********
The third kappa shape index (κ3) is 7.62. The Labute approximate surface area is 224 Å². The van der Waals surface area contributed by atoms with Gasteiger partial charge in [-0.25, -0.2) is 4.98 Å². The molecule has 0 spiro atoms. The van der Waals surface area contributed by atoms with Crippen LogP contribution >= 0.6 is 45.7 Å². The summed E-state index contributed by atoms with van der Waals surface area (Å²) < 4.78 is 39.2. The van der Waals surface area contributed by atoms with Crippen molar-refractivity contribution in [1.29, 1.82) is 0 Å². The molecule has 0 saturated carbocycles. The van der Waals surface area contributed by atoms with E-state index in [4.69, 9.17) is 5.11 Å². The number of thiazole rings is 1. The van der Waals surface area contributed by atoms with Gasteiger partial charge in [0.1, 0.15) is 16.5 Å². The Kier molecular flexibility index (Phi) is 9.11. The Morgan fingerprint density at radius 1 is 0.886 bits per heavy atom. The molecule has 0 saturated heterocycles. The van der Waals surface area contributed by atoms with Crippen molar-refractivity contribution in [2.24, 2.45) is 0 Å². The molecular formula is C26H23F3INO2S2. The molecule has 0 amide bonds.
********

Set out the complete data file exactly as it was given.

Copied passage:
The third kappa shape index (κ3) is 7.62. The Labute approximate surface area is 224 Å². The van der Waals surface area contributed by atoms with Gasteiger partial charge in [-0.25, -0.2) is 4.98 Å². The molecule has 0 spiro atoms. The van der Waals surface area contributed by atoms with Crippen LogP contribution >= 0.6 is 45.7 Å². The summed E-state index contributed by atoms with van der Waals surface area (Å²) < 4.78 is 39.2. The van der Waals surface area contributed by atoms with Crippen molar-refractivity contribution in [1.29, 1.82) is 0 Å². The molecule has 0 saturated carbocycles. The van der Waals surface area contributed by atoms with E-state index in [4.69, 9.17) is 5.11 Å². The number of thiazole rings is 1. The van der Waals surface area contributed by atoms with Gasteiger partial charge in [0.1, 0.15) is 16.5 Å². The Kier molecular flexibility index (Phi) is 9.11. The Morgan fingerprint density at radius 1 is 0.886 bits per heavy atom. The molecule has 0 saturated heterocycles. The van der Waals surface area contributed by atoms with Crippen molar-refractivity contribution in [2.24, 2.45) is 0 Å². The molecular formula is C26H23F3INO2S2. The molecule has 0 amide bonds.